At times certain elements of the production which are otherwise outstanding – the design of Jean Chan, the lighting of Zeynep Kepekli and the video design (byTom Newell of Limbic Cinema with Will Duke) threaten to become intrusively over-emphatic. That nothing ever crosses that line is testament to the extraordinary theatrical intelligence of Terera and Morris as well as the efforts of all concerned.

It has to be stressed that, although it is necessarily dark at times, and well deserving of the several trigger warnings posted on the Lyceum door, this production is also a testament to the boundless possibilities for theatrical invention and the human capacity for change.


It is also sadly as timely as ever. While the links to the slave trade in Edinburgh may not be as immediately obvious as they are in Bristol, the evidence that the city’s wealth was built on the deaths of millions can be found in street names, statues and buildings all over town.

And, as the first scene of this play points out, there is still an unwillingness to accept that the British slave trade had anything to do with Britain. In a week where the government have made clear that they still openly regard human beings as commodities to be traded, the past is still being ignored.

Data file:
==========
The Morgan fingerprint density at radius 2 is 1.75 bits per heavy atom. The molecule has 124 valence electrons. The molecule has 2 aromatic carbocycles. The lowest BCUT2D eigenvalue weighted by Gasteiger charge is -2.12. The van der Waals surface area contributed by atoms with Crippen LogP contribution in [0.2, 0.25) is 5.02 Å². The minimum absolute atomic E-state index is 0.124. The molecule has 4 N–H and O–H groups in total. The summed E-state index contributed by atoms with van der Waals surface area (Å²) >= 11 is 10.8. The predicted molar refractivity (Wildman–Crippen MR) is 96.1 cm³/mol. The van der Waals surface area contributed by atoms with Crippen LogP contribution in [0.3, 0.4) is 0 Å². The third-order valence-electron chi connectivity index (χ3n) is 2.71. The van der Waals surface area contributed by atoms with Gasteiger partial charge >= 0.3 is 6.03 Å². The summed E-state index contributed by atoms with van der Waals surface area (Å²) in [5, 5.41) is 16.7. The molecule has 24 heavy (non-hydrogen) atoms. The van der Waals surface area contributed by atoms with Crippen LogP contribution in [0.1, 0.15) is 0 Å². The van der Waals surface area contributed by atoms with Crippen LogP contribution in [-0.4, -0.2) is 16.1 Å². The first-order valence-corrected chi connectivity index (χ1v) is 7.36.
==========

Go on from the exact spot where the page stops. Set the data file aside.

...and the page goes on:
This is not one of those plays where a reviewer should spend time thinking up clever things to say. Just go and see it.

Running time 2 hours 30 minutes including one interval
Royal Lyceum Theatre, Grindlay Street, EH3 9AX
Wednesday 13 – Saturday 23 April 2022.
Evenings Mon-Sat 7.30 pm, Matinees Wed, Thurs, Sat 2.30 pm
Socially Distanced Performances: Tuesday 19
Information and tickets: Book here

The Meaning of Zong on tour:

Bristol Old Vic, King Street, Bristol, BS1 4ED.
Tue 26 April – Sat 7 May 2022
Mon- Sat: 7.30pm, Mats Thurs/Sat: 2.30pm.
Tickets and Details: Book here.

Liverpool Playhouse, Williamson Square, Liverpool, L1 1EL
Tue 10 – Sat 14 May 2022
Tue – Sat: 7.30pm; Matinees Thurs: 1.30pm, Sat: 2.00pm.
Tickets and Details: Book here.

The script is published by Nick Hearn Books and available from our Bookshop Page: click here.
It is also available direct from the publisher: click here.
And from Amazon: click here.

Bethan Mary-James (Joyi) and Alice Vilanculo (Riba). Pic Curtis Richard


Tags: , , , , , , , , , , , , , , , , , , , ,

Comments (2)

Trackback URL | Comments RSS Feed

  1. Simon Holland Roberts says:

    Dear Hugh,
    I never read reviews, let alone write back to them!?! but yours was thrust at me by a friend here in Edinburgh. Thank you for truly ‘getting’ our production, and feeling it’s need for resonance in the world.
    Giles has been working on this monster of a play for many years, and it is testament to his bravery and resilience that so many can now see it. Never underestimate your power of sway in this world. From the Millions of people who have suffered, I would personally like to thank you for using your platform to drive change.
    You are a good man Hugh! Saluté

  2. Suzanne Senior says:

    Saw it last night. Fabulous production!